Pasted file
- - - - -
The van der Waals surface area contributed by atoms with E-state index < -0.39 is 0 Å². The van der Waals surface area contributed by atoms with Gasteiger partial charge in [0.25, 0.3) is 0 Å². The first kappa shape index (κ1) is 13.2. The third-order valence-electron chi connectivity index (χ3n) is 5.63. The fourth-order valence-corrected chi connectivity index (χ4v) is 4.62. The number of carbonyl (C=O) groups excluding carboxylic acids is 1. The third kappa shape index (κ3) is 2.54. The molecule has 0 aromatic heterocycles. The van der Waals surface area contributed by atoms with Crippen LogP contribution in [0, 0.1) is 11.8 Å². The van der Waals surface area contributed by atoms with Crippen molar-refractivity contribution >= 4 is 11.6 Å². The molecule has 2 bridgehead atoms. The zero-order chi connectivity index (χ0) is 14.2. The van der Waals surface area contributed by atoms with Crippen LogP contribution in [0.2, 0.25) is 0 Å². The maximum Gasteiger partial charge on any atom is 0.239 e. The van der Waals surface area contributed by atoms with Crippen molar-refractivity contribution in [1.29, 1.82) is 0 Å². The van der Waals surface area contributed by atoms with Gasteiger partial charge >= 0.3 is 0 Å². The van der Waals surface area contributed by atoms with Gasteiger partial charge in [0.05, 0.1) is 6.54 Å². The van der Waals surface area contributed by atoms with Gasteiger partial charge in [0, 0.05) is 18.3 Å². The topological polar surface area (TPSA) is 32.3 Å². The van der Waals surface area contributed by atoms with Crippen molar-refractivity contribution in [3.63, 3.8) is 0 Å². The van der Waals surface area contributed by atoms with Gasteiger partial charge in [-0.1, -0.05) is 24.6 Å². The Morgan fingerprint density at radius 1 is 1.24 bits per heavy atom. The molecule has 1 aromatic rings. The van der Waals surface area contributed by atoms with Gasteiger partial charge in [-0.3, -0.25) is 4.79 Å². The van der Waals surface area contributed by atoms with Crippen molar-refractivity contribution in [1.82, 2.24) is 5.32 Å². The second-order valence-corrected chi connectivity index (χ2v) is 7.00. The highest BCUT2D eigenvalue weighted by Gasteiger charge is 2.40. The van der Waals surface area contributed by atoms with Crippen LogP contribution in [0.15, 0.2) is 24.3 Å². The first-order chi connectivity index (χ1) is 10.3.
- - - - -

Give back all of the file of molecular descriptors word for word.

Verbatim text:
The van der Waals surface area contributed by atoms with E-state index < -0.39 is 0 Å². The van der Waals surface area contributed by atoms with Gasteiger partial charge in [0.25, 0.3) is 0 Å². The first kappa shape index (κ1) is 13.2. The third-order valence-electron chi connectivity index (χ3n) is 5.63. The fourth-order valence-corrected chi connectivity index (χ4v) is 4.62. The number of carbonyl (C=O) groups excluding carboxylic acids is 1. The third kappa shape index (κ3) is 2.54. The molecule has 0 aromatic heterocycles. The van der Waals surface area contributed by atoms with Crippen LogP contribution in [0, 0.1) is 11.8 Å². The van der Waals surface area contributed by atoms with Crippen molar-refractivity contribution >= 4 is 11.6 Å². The molecule has 2 bridgehead atoms. The zero-order chi connectivity index (χ0) is 14.2. The van der Waals surface area contributed by atoms with Crippen LogP contribution in [0.2, 0.25) is 0 Å². The maximum Gasteiger partial charge on any atom is 0.239 e. The van der Waals surface area contributed by atoms with Crippen molar-refractivity contribution in [1.29, 1.82) is 0 Å². The van der Waals surface area contributed by atoms with Gasteiger partial charge >= 0.3 is 0 Å². The van der Waals surface area contributed by atoms with Gasteiger partial charge in [0.05, 0.1) is 6.54 Å². The van der Waals surface area contributed by atoms with Gasteiger partial charge in [0, 0.05) is 18.3 Å². The topological polar surface area (TPSA) is 32.3 Å². The van der Waals surface area contributed by atoms with Crippen molar-refractivity contribution in [3.63, 3.8) is 0 Å². The van der Waals surface area contributed by atoms with Gasteiger partial charge in [-0.1, -0.05) is 24.6 Å². The Morgan fingerprint density at radius 1 is 1.24 bits per heavy atom. The molecule has 1 aromatic rings. The van der Waals surface area contributed by atoms with Gasteiger partial charge in [-0.3, -0.25) is 4.79 Å². The van der Waals surface area contributed by atoms with Crippen molar-refractivity contribution in [1.82, 2.24) is 5.32 Å². The second-order valence-corrected chi connectivity index (χ2v) is 7.00. The highest BCUT2D eigenvalue weighted by Gasteiger charge is 2.40. The van der Waals surface area contributed by atoms with Crippen LogP contribution in [0.15, 0.2) is 24.3 Å². The first-order chi connectivity index (χ1) is 10.3.